A telegram from Gaxiola to Secretary of Finance Villarreal in Mexico City, on 21 December 1914, reported that there were 10,000 Series A notes, and 100,000 Series E notes. The writer did not know the amount of Series F since the forces had sacked the press on leavingADUR, Libro Copiador 278, Telegramas 13 August 1914 - 23 April 1915, p269.

Known codes are:

  Series from to total
$5 E         ITE vertical
        LPS includes numbers 29782CNBanxico #3994 and 89846CNBanxico #3984
        ERO- includes number 31612CNBanxico #10906
        GFA includes number 33122CNBanxico #3975
        MA-A includes number 70566CNBanxico #10904
F         N-RI vertical
        ACB vertical
includes number 26790CNBanxico #3991
        NI includes number 32250CNBanxico #10907
        TO- includes number 33917CNBanxico #3985 
        ED includes number 34593CNBanxico #3992
        UAN includes number 66724CNBanxico #3993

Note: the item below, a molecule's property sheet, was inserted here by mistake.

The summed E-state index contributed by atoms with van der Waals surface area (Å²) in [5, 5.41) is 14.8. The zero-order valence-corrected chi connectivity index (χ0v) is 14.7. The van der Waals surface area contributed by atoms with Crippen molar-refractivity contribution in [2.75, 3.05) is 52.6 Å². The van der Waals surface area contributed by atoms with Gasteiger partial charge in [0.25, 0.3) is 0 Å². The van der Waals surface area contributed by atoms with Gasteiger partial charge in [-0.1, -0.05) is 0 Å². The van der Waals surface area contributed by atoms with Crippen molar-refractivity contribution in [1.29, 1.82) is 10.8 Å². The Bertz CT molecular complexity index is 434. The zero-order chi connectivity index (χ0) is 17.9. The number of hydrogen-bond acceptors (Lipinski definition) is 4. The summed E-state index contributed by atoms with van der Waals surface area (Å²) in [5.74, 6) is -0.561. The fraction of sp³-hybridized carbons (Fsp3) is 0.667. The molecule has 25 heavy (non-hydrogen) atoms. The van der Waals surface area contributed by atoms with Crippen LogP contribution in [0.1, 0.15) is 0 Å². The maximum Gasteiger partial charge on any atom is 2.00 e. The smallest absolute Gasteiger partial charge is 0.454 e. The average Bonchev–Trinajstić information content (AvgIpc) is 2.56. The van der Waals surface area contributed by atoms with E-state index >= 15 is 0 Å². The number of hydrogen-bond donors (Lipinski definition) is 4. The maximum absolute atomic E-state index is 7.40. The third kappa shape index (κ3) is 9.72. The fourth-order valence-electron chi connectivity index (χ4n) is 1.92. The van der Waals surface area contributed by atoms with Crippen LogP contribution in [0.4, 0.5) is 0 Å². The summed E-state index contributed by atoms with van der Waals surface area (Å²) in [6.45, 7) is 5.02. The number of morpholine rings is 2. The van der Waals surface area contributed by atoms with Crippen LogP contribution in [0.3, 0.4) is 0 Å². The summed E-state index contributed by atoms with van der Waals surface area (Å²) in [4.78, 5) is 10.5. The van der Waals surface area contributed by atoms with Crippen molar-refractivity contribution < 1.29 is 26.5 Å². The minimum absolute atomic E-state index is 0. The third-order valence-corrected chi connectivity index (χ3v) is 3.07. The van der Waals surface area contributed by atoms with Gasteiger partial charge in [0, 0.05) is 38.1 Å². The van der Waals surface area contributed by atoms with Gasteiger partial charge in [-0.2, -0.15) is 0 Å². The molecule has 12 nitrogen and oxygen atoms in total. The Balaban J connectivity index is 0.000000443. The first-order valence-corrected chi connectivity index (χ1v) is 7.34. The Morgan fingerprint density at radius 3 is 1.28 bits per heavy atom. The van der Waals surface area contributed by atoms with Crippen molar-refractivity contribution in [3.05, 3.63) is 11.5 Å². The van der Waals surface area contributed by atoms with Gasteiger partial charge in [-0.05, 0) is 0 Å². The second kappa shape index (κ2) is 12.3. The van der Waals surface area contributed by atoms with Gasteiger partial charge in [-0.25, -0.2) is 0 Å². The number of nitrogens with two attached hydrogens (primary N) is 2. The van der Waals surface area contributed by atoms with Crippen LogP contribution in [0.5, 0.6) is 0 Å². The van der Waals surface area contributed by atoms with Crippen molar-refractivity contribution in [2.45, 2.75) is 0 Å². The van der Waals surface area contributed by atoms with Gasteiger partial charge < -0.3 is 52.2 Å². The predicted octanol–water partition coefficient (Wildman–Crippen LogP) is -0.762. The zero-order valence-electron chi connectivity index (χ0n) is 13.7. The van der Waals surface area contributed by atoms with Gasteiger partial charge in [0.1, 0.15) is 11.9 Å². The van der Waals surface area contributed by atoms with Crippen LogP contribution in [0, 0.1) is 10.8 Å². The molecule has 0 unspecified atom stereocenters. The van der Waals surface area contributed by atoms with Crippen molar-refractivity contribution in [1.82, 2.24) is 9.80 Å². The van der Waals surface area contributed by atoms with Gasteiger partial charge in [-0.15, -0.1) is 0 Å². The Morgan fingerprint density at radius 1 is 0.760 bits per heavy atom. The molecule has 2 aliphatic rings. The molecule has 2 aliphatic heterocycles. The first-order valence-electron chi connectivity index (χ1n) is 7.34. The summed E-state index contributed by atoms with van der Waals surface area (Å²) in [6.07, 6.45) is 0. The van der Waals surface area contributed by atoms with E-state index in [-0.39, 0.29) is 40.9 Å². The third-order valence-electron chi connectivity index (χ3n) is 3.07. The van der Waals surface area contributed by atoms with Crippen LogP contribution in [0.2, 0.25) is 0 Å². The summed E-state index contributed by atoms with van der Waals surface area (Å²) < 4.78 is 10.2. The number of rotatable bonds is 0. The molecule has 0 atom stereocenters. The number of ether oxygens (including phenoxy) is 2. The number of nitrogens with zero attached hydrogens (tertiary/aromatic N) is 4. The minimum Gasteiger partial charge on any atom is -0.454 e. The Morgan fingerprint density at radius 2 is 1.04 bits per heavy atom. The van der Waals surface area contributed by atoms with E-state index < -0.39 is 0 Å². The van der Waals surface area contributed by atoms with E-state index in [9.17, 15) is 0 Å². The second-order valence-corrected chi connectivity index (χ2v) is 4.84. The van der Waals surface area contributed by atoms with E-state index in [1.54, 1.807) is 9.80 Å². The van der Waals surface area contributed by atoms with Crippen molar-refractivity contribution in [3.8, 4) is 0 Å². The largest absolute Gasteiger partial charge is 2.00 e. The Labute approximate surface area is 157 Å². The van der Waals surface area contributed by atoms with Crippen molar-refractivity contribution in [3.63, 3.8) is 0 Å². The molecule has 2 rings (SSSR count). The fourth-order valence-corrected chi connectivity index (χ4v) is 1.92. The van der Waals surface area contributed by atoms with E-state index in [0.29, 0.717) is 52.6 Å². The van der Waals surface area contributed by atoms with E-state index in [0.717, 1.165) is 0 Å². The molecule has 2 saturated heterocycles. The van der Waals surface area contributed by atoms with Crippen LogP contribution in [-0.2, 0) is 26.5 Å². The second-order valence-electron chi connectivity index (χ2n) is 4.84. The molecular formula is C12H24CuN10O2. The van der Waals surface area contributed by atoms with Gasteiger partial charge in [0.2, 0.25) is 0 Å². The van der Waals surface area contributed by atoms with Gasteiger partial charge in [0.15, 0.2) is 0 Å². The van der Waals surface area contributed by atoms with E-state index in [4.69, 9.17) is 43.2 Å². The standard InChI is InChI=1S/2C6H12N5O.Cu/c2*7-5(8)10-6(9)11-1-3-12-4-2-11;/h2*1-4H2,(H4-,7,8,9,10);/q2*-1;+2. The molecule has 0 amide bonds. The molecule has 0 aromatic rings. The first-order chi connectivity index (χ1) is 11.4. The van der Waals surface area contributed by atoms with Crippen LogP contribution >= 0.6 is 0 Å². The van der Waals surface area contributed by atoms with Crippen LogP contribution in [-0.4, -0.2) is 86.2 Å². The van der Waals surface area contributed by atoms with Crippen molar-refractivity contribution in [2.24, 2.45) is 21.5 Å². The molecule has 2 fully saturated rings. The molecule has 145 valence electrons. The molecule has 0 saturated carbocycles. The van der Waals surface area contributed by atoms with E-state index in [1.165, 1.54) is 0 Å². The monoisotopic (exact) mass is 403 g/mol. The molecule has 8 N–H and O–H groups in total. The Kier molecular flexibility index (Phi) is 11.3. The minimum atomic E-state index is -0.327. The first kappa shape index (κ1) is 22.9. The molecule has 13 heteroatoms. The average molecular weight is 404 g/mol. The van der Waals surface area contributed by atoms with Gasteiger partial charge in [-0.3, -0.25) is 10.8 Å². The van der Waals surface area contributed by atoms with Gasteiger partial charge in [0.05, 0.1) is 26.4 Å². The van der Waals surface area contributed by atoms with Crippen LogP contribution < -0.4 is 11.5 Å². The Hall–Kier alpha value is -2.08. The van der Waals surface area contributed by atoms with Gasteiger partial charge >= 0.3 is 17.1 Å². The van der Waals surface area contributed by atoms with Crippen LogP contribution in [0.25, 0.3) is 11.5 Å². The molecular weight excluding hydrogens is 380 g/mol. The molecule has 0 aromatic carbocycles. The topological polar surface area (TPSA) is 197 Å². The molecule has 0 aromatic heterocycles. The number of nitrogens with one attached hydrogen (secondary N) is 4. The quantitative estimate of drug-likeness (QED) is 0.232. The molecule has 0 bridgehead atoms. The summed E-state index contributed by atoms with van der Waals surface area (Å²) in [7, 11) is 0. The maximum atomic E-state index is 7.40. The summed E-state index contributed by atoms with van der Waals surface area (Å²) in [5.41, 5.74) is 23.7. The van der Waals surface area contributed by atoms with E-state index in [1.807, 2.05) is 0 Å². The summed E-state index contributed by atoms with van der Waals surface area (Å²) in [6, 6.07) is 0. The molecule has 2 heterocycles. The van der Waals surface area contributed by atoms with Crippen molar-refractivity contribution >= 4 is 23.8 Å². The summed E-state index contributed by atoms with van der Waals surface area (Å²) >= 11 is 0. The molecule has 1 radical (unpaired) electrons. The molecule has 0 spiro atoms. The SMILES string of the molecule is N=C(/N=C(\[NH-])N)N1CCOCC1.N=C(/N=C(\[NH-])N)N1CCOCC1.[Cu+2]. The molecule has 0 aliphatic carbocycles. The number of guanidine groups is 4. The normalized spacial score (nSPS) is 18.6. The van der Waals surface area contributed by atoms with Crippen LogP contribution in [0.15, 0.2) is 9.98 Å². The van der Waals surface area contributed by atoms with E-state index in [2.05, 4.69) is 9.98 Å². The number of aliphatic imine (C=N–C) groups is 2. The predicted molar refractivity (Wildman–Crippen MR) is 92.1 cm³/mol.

$50 A
        MNS- vertical
        DDP vertical
includes number 00382CNBanxico #10908
        ECS includes numbers 00956CNBanxico #4009  to 01384CNBanxico #4003
        OTA includes number 04434CNBanxico #4007 
        IE-E includes number 05300CNBanxico #4010 
        Z-IO includes number 06530CNBanxico #4004
        BER includes number 07505CNBanxico #4008 
        NNE- includes number 8950CNBanxico #4006
        S-A includes number 09832CNBanxico #4005


On 1 September 1914 M. Arrieta wrote to Domingo Arrieta from Mexico City asking him to order the Jefe de Hacienda not to pay in bonos without the stamp of the corresponding JefaturaADUR, Fondo Secretaria General de Gobierno (Siglo XX), Sección 6 Gobierno, Serie 6.7 Correspondencia, caja 6, nombre 46.